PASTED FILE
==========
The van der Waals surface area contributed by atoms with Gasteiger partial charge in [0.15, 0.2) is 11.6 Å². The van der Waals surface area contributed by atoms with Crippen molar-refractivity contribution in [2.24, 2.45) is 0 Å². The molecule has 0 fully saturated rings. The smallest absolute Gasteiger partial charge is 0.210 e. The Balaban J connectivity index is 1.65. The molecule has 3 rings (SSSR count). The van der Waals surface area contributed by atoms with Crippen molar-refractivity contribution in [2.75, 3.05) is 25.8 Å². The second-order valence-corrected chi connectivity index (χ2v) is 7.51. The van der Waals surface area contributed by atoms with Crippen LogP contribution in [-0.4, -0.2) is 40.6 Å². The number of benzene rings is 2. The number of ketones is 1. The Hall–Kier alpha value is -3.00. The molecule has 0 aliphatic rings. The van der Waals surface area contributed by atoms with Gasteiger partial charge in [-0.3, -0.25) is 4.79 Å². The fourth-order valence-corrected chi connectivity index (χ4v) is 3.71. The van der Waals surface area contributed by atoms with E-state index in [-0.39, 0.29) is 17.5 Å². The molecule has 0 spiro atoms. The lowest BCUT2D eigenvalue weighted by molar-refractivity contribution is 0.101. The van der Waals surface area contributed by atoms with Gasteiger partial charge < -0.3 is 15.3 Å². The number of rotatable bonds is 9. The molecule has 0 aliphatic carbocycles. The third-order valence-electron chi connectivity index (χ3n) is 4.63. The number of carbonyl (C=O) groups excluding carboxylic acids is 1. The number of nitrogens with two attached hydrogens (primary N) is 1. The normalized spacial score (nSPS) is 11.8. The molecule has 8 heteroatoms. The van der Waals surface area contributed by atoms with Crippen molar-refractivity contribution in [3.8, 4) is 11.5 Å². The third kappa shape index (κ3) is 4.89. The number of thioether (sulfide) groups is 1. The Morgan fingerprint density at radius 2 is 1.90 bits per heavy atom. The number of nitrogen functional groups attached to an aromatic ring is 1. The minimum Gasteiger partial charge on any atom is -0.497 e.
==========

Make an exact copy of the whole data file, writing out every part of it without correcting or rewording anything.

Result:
The van der Waals surface area contributed by atoms with Gasteiger partial charge in [0.15, 0.2) is 11.6 Å². The van der Waals surface area contributed by atoms with Crippen molar-refractivity contribution in [2.24, 2.45) is 0 Å². The molecule has 0 fully saturated rings. The smallest absolute Gasteiger partial charge is 0.210 e. The Balaban J connectivity index is 1.65. The molecule has 3 rings (SSSR count). The van der Waals surface area contributed by atoms with Crippen molar-refractivity contribution in [2.75, 3.05) is 25.8 Å². The second-order valence-corrected chi connectivity index (χ2v) is 7.51. The van der Waals surface area contributed by atoms with Crippen LogP contribution in [-0.4, -0.2) is 40.6 Å². The number of benzene rings is 2. The number of ketones is 1. The Hall–Kier alpha value is -3.00. The molecule has 0 aliphatic rings. The van der Waals surface area contributed by atoms with Gasteiger partial charge in [-0.3, -0.25) is 4.79 Å². The fourth-order valence-corrected chi connectivity index (χ4v) is 3.71. The van der Waals surface area contributed by atoms with E-state index in [-0.39, 0.29) is 17.5 Å². The molecule has 0 spiro atoms. The lowest BCUT2D eigenvalue weighted by molar-refractivity contribution is 0.101. The van der Waals surface area contributed by atoms with Gasteiger partial charge < -0.3 is 15.3 Å². The number of rotatable bonds is 9. The molecule has 0 aliphatic carbocycles. The third-order valence-electron chi connectivity index (χ3n) is 4.63. The number of carbonyl (C=O) groups excluding carboxylic acids is 1. The number of nitrogens with two attached hydrogens (primary N) is 1. The normalized spacial score (nSPS) is 11.8. The molecule has 8 heteroatoms. The van der Waals surface area contributed by atoms with Crippen molar-refractivity contribution in [3.8, 4) is 11.5 Å². The third kappa shape index (κ3) is 4.89. The number of thioether (sulfide) groups is 1. The Morgan fingerprint density at radius 2 is 1.90 bits per heavy atom. The number of nitrogen functional groups attached to an aromatic ring is 1. The minimum Gasteiger partial charge on any atom is -0.497 e.